We may not be able to see what’s in the blind spot right away, but an HSP can sense anything that’s in his/her personal field, at any given time, more readily than most. We need to own that ability and to take responsibility for it (for our own benefit and the benefit of others).
One example of a blind spot many HSPs share in common is our need to be problem solvers. Because we can “see” or sense what the problem is, we have a tendency to want to solve it. We can feel other people’s pain and, when that happens, the data processors in our highly sensitive minds kick into overdrive. We want to help that person solve their problem as soon as possible. We want them to feel safe and happy again. We need to at least try to end their pain.
That’s what we HSPs have a tendency to do. Why? By my estimation, it’s because we can.
HSPs have the unique ability to recognize the needs of others and to sense exactly what is necessary to meet the need. Just because we can do something, however, does not always mean we should do it.
Wanting to help too much can really hurt YOU.
Because of this same ability, HSPs are more likely to engage in acts of self-sacrifice (putting others’ needs before our own), which always leads to either unconscious self-loathing or resentment of others. Also, when we engage in too much care taking, we end up taking away other people’s power.
Whether he or she realizes it or not, that person you love and “take care of” has the ability to meet their own needs (at least if he or she is mostly healthy). When you do what someone else is capable of doing for themselves, you send the message to them and to the Universe that this person is somehow inferior and incapable of exercising their own power.
Look at it this way and you’ll change.
That kind of dis-empowering behavior is no good for anyone. At the end of the day, we aren’t really helping anyone by taking responsibility for solving their problems. It’s a tough pill for the good-hearted, compassionate HSP to swallow; but it’s good medicine nonetheless.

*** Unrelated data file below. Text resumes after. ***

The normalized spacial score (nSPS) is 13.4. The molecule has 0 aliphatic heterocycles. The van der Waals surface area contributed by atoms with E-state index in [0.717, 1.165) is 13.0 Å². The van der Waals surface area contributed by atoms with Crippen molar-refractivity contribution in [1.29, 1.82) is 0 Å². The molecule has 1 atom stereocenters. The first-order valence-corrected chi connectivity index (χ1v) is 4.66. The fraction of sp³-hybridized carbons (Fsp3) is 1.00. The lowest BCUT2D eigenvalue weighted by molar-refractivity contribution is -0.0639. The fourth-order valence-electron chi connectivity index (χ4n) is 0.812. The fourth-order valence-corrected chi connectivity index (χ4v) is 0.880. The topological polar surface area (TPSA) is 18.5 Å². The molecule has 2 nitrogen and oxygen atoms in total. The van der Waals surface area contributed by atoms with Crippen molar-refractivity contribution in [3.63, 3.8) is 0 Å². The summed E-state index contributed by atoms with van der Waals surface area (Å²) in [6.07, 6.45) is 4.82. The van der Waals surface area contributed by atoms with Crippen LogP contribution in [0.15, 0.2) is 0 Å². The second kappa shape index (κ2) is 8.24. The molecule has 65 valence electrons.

Moreover, when the bulk of our attention is on making choices for other people and their lives (which is what solving other people’s problems is really all about), then we’re not paying adequate attention to the choices we need to be making for our own lives. We’re not taking good care of ourselves. Guess what happens when we refuse to take good care of ourselves?
Well, we get sick or financially unstable or depressed or all of the above. And, if that goes on too long, eventually someone else will have to take care of us or we’ll be left alone in a weakened state to fend for ourselves.
Again, none of that is any good for anyone.
So, today, I want to encourage you to take a good look within yourself and to determine whether being a “problem solver” is one of your blind spots.
If so, spend some time in meditation and contemplation realizing where that tendency came from and changing what needs to change within you to be free of that particular shadow aspect.
We are all divine. We are all capable of solving our own problems (one way or another). Yes, it is wonderful and often necessary for us to get help along the way; and it’s good and necessary for us to help others along the way. Helping is different than taking over and controlling, however.
We are all in this great drama we call Life together; and, at the same time, we are each on a solo journey. We each have our own free will and the right AND responsibility to exercise it. We must each make our own choices and live our own lives if we are to be free.
You deserve to be free and so does everyone else you know.
Resist taking over other people’s problems by making choices for them. Step out of being a highly sensitive problem solver, if that’s what you’re in the habit of doing. Honor each and every person you know as a sovereign being. Trust SPIRIT to support others in their free will choice making and you do the same. You and everyone you know will be happier for it.
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© T. Sloan Rawlins